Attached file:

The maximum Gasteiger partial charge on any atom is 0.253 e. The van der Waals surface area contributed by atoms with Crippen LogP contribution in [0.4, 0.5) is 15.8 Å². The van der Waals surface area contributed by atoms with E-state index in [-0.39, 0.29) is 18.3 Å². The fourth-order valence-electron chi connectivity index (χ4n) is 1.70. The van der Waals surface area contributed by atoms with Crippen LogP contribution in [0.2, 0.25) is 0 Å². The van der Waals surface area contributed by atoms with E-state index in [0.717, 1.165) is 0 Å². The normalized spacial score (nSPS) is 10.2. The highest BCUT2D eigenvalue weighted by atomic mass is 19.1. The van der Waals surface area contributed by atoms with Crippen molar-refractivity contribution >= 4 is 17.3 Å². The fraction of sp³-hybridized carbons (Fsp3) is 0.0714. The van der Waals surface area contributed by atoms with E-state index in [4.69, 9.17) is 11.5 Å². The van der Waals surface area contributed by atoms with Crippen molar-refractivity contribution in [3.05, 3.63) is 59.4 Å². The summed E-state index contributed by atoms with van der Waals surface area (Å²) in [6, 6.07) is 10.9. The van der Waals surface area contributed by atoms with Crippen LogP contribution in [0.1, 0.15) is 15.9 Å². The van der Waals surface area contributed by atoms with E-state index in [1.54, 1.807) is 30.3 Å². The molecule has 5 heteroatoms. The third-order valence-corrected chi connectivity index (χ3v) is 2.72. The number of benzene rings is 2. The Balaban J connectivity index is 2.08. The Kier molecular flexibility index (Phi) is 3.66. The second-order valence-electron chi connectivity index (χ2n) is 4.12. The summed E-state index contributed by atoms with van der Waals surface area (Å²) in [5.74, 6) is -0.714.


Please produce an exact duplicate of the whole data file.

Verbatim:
The maximum Gasteiger partial charge on any atom is 0.253 e. The van der Waals surface area contributed by atoms with Crippen LogP contribution in [0.4, 0.5) is 15.8 Å². The van der Waals surface area contributed by atoms with E-state index in [-0.39, 0.29) is 18.3 Å². The fourth-order valence-electron chi connectivity index (χ4n) is 1.70. The van der Waals surface area contributed by atoms with Crippen LogP contribution in [0.2, 0.25) is 0 Å². The van der Waals surface area contributed by atoms with E-state index in [0.717, 1.165) is 0 Å². The normalized spacial score (nSPS) is 10.2. The highest BCUT2D eigenvalue weighted by atomic mass is 19.1. The van der Waals surface area contributed by atoms with Crippen molar-refractivity contribution >= 4 is 17.3 Å². The fraction of sp³-hybridized carbons (Fsp3) is 0.0714. The van der Waals surface area contributed by atoms with E-state index in [4.69, 9.17) is 11.5 Å². The van der Waals surface area contributed by atoms with Crippen molar-refractivity contribution in [3.05, 3.63) is 59.4 Å². The summed E-state index contributed by atoms with van der Waals surface area (Å²) in [6, 6.07) is 10.9. The van der Waals surface area contributed by atoms with Crippen LogP contribution in [0.1, 0.15) is 15.9 Å². The van der Waals surface area contributed by atoms with E-state index in [1.54, 1.807) is 30.3 Å². The molecule has 5 heteroatoms. The third-order valence-corrected chi connectivity index (χ3v) is 2.72. The number of benzene rings is 2. The Balaban J connectivity index is 2.08. The Kier molecular flexibility index (Phi) is 3.66. The second-order valence-electron chi connectivity index (χ2n) is 4.12. The summed E-state index contributed by atoms with van der Waals surface area (Å²) in [5.74, 6) is -0.714.